Fam­ily re­cov­er­ing af­ter suf­fer­ing car­bon monox­ide poi­son­ing in car

The Province - - NEWS - SCOTT BROWN [email protected]­media.com

A mother and her young chil­dren spent New Year’s Day in hospi­tal af­ter be­ing poi­soned by car­bon monox­ide while driv­ing in Ab­bots­ford on Box­ing Day.

The woman and her two chil­dren, aged three and five, were found un­re­spon­sive in­side a their car, which had come to rest against a guardrail, ap­par­ently when the driver tried to pull over.

Po­lice said it ini­tially ap­peared to be a sin­gle-vehicle ac­ci­dent. Two cit­i­zens pass­ing by called emer­gency ser­vices to the 33700-block of Clay­burn Road at 8:23 p.m. on Dec. 26 and the trio were taken to hospi­tal.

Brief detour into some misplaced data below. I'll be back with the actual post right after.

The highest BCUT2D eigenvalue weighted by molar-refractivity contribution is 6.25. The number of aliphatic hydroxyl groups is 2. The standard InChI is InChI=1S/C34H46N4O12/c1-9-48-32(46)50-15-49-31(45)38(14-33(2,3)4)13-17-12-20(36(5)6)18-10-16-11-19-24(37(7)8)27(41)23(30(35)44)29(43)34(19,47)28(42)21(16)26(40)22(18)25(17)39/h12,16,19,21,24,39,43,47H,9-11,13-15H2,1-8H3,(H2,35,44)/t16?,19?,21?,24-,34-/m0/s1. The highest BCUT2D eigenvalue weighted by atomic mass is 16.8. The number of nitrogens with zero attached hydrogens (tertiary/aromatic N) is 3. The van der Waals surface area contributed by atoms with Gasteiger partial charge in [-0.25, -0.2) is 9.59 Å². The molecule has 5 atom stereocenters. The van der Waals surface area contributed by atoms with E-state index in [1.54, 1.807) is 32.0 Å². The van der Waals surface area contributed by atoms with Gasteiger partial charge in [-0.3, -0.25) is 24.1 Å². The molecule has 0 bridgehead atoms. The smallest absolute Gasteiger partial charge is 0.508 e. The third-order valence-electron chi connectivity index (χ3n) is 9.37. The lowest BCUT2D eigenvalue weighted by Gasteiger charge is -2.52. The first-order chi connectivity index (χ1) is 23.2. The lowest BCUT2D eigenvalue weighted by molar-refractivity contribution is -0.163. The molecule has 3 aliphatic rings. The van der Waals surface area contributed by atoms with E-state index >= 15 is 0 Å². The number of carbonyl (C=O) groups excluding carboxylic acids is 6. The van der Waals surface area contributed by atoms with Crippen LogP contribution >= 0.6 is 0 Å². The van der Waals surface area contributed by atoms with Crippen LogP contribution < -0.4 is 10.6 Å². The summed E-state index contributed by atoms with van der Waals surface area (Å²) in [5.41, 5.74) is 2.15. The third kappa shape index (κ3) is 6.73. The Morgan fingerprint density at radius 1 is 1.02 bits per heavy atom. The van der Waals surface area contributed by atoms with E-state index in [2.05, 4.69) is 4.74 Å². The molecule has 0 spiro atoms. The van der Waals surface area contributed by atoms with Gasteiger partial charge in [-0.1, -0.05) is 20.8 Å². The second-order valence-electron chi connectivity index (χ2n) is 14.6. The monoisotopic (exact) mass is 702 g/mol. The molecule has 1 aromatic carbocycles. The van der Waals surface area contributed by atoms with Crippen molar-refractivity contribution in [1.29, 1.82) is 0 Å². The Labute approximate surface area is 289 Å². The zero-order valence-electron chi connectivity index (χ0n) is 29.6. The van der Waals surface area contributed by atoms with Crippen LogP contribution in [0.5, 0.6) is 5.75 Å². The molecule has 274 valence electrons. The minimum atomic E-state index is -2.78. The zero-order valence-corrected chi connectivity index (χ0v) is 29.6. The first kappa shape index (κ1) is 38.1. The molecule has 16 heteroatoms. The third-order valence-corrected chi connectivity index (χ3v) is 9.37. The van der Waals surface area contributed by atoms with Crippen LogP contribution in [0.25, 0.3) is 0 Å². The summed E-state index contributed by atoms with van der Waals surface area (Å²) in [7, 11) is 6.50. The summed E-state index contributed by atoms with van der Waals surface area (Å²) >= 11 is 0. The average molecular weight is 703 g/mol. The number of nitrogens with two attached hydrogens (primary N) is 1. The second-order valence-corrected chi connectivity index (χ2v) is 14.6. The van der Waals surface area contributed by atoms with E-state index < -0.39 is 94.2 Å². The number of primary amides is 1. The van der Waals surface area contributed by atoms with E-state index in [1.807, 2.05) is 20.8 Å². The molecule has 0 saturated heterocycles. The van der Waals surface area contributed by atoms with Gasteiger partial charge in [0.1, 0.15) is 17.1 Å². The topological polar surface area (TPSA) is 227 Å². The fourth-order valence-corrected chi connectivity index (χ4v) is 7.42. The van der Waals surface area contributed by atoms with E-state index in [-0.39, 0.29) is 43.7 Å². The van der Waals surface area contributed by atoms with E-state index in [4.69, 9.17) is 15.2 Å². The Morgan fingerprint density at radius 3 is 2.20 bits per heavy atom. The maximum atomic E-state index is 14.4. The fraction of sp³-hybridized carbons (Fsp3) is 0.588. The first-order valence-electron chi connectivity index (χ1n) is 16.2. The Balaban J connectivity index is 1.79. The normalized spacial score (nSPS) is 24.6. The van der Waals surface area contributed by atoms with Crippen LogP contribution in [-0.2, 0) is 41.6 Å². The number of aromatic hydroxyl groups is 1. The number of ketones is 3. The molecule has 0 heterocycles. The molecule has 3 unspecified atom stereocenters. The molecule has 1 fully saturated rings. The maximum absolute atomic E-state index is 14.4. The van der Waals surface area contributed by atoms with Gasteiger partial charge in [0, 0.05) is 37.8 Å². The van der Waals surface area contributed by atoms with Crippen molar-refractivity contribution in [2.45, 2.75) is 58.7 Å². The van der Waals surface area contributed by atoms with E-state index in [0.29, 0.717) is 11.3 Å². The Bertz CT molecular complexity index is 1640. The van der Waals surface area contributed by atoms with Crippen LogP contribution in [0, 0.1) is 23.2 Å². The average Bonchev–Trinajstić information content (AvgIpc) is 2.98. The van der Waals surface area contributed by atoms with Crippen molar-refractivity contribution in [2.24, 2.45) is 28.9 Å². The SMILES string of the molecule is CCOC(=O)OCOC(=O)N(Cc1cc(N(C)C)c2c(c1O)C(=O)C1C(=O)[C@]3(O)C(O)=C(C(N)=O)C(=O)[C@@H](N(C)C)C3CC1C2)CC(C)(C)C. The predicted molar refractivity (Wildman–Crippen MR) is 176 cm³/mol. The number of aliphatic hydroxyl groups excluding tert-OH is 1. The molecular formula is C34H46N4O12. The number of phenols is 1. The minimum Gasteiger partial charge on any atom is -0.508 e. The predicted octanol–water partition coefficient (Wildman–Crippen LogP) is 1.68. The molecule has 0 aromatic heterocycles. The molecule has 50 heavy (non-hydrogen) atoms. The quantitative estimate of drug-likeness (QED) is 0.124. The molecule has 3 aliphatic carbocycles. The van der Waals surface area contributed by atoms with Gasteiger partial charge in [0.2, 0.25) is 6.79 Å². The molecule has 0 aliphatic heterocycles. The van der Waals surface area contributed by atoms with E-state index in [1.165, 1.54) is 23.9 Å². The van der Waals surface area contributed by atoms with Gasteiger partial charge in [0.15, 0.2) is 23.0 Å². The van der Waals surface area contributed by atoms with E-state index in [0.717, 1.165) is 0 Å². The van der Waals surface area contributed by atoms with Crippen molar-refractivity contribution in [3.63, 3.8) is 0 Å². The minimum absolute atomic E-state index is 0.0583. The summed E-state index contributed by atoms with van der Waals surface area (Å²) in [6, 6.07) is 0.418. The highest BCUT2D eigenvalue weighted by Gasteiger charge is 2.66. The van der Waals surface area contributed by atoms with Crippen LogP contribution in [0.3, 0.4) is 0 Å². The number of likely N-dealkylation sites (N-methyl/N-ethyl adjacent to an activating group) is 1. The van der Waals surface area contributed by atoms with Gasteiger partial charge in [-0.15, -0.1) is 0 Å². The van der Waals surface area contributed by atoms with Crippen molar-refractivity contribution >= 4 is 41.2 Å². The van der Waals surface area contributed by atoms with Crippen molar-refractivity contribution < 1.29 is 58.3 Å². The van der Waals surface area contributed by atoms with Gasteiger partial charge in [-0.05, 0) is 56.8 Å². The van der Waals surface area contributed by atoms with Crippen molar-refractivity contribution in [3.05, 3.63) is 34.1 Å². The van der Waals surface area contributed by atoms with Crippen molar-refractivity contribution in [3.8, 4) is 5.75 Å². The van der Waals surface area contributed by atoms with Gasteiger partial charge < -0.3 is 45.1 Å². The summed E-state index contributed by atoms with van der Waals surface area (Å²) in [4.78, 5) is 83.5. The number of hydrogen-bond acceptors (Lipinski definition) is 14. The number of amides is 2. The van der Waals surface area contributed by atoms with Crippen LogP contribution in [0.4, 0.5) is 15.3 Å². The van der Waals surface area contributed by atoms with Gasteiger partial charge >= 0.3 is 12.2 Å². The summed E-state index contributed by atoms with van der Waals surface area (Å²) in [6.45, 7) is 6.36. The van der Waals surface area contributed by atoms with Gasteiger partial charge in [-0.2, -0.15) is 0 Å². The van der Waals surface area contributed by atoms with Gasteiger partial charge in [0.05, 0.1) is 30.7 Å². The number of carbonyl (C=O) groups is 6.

The mother and her two chil­dren aged three and five, were lo­cated un­re­spon­sive in a Toy­ota Corolla on Dec. 26 in Ab­bots­ford.

Ab­bots­ford po­lice said the mother and the five-year-old child were re­leased from hospi­tal on Thurs­day. The three­year-old re­mains in hospi­tal in sta­ble con­di­tion, but is ex­pected to be re­leased early next week.

Car­bon monox­ide is an odour­less, colour­less gas found in fumes pro­duced by burn­ing fuel. CO poi­son­ing symp­toms are of­ten de­scribed as “flu-like”, and in­clude headache, dizzi­ness, weak­ness, up­set stom­ach, vom­it­ing, chest pain, and con­fu­sion. Pro­longed ex­po­sure can lead to death.

CO poi­son­ing in ve­hi­cles is most fre­quently caused by a vehicle be­ing left run­ning in an en­closed area. In these cir­cum­stances, CO can build rapidly to toxic lev­els, said Ab­bots­ford as­sis­tant fire chief Craig Bird.

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